In this small scenario, three rebel characters are attempting to start a rebellion in the Egrix planetary star system.  They have six turns to try and raise as much hell as possible and hopefully begin a rebellion or two.  The three planets of the Egrix system are Charkhan, Angoff, and Quibron.  Each of these planets has an environ (Charkhan actually has two), which can influence the success of certain mission types that Rebel or Imperial characters attempt during the course of the game.  The planets also have a loyalty rating towards either side which can change thanks to events, diplomacy, coups, etc.  If the Rebel characters can get a planet into a state of unrest and begin a rebellion, the "wargame" part of Freedom in the Galaxy kicks in and military combat with CRTs, etc., are used to determine the galaxy's fate while the characters take on more of a background role than before the rebellion starts.

All three planets of the Egrix system are controlled by the Empire at the start of the game.  Imperial Militia units (1-0 strength) are placed on Quibron.  A Patrol unit (1-2) and Militia (1-0) are on Charkhan and the rest of the forces (several Patrol and Line units) are on Angoff.  Although the units are spread out a bit, Angoff gets the bulk of the forces due to its current loyalty rating, which is Neutral.  The other two planets are fairly loyal to the Empire - Charkhan is even considered Patriotic.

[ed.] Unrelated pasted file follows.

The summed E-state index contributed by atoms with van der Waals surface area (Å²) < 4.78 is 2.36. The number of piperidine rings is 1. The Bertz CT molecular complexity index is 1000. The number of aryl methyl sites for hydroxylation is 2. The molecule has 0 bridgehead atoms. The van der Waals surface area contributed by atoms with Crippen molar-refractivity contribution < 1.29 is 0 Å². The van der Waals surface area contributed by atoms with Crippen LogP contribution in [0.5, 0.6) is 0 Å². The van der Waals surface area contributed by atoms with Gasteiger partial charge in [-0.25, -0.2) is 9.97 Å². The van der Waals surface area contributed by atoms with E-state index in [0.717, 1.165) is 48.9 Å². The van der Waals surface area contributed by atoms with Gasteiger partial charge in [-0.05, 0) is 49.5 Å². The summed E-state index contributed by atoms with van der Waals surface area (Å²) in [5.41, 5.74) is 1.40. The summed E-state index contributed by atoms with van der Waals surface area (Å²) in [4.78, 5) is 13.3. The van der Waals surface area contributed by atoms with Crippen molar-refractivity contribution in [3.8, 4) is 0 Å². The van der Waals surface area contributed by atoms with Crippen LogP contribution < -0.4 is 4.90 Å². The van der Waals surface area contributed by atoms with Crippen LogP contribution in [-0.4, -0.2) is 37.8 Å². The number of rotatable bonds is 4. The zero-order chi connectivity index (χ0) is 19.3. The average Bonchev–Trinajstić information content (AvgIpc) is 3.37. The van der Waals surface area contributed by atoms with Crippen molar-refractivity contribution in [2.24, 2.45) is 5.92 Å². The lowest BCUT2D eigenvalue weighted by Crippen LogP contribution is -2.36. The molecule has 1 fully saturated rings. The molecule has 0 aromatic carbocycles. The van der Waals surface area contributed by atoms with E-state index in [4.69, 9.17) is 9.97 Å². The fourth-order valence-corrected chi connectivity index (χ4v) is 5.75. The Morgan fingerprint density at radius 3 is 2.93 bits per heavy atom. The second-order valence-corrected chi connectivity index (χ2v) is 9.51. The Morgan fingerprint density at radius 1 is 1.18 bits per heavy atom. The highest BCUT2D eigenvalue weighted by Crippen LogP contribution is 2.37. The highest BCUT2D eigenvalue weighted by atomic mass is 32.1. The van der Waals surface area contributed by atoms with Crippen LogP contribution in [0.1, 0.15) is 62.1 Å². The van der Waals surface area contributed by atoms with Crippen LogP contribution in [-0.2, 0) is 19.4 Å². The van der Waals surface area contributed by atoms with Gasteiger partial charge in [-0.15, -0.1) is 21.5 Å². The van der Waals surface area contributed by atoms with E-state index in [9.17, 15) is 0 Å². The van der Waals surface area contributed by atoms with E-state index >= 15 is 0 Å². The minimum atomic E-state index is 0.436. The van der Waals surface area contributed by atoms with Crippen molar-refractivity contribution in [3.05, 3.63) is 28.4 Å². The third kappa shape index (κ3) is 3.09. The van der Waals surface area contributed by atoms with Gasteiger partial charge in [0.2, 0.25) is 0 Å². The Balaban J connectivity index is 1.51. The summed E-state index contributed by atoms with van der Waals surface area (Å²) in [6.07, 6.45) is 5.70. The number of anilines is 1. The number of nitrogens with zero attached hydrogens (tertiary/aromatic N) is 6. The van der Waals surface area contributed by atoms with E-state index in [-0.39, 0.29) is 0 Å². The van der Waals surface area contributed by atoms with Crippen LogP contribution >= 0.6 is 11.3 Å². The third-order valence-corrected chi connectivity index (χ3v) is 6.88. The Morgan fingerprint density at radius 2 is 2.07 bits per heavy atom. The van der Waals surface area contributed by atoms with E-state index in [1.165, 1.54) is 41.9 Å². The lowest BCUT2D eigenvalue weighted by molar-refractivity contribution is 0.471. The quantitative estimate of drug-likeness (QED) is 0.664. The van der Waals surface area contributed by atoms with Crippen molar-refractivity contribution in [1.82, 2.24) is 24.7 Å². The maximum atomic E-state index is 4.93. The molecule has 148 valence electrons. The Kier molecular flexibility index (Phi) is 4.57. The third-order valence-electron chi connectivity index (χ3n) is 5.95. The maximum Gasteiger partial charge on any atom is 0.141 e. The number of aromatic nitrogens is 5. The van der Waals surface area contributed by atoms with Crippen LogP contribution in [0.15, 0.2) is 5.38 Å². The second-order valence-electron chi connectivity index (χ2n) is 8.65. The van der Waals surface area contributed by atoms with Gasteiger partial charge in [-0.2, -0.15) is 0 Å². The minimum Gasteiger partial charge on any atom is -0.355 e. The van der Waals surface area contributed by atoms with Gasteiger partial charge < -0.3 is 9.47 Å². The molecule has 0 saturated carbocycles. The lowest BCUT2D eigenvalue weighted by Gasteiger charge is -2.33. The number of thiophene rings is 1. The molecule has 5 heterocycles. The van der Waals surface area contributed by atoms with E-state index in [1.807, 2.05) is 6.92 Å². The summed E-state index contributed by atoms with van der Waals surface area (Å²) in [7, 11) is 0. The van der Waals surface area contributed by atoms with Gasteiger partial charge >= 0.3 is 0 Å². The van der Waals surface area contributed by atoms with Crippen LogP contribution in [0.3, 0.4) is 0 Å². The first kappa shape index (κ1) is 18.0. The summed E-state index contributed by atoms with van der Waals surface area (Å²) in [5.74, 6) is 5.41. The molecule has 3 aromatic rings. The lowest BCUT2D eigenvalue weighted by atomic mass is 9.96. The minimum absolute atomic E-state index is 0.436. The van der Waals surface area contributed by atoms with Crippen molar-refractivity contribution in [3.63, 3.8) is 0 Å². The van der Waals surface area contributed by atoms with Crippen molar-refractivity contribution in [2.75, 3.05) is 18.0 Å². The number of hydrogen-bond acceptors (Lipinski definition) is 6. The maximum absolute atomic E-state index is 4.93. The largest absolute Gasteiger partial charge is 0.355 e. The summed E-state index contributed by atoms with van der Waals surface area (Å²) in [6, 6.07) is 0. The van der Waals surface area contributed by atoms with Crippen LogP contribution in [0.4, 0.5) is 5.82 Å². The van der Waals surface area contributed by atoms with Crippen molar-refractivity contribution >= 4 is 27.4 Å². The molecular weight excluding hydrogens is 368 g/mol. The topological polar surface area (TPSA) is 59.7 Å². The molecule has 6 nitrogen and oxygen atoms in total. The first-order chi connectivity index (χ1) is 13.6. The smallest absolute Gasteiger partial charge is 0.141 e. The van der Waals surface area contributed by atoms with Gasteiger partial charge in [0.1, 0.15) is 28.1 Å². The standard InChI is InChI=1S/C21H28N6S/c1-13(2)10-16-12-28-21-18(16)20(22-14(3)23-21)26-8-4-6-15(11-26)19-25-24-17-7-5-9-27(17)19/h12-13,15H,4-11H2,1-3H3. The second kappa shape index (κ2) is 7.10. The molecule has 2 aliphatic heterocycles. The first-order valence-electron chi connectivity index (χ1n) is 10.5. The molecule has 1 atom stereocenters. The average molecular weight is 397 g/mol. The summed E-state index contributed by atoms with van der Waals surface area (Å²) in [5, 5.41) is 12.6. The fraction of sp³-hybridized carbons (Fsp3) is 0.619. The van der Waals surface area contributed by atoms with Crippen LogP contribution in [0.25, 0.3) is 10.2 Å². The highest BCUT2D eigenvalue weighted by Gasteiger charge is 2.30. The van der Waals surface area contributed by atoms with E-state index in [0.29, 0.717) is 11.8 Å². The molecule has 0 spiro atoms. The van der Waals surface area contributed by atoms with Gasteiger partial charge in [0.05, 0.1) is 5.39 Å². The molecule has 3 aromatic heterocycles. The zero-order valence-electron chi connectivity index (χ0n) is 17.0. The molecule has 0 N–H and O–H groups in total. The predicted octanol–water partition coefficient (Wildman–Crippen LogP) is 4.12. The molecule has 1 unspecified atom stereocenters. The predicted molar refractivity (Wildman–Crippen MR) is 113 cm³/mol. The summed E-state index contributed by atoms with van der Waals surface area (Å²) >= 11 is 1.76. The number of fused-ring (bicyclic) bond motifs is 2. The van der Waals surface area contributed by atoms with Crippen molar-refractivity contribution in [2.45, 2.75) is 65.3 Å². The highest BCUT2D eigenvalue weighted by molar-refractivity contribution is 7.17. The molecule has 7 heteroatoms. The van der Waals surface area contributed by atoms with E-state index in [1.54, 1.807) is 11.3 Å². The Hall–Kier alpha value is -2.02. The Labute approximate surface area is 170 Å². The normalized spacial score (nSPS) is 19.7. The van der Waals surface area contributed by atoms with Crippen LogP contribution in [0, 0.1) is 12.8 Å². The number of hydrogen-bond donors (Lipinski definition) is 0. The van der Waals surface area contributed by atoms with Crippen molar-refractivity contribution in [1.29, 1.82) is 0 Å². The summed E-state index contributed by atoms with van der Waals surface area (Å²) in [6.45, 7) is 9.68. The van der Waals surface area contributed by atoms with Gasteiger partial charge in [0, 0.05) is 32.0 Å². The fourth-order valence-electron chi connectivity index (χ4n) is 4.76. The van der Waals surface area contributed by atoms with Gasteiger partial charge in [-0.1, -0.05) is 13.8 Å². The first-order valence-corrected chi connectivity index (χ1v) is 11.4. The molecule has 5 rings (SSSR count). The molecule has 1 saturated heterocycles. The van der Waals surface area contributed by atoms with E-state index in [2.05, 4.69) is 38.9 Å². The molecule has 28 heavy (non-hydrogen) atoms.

For the Rebel player to win this scenario, they need 12 victory points, which is pretty much impossible from what I can tell.  On the other hand, I am pretty new to this game and there are still some strategies I need to try in order to find a way to get close to this number.

The Egrix system with its three planets and Imperial units spread out.

Making Angoff an even more tempting target for the Rebels is the fact that it is dangerously susceptible to a military coup that could push its Loyalty either towards either the Imperial or Rebel faction. For this reason, the Imperial player hopes to head this off by placing two Imperial characters, Jon Kidu and Vans Ka Tie-A on Angoff.

Bad dudes - Jon Kidu, the ruthless military strategist and Vans Ka-Tie-A, an Imperial knight.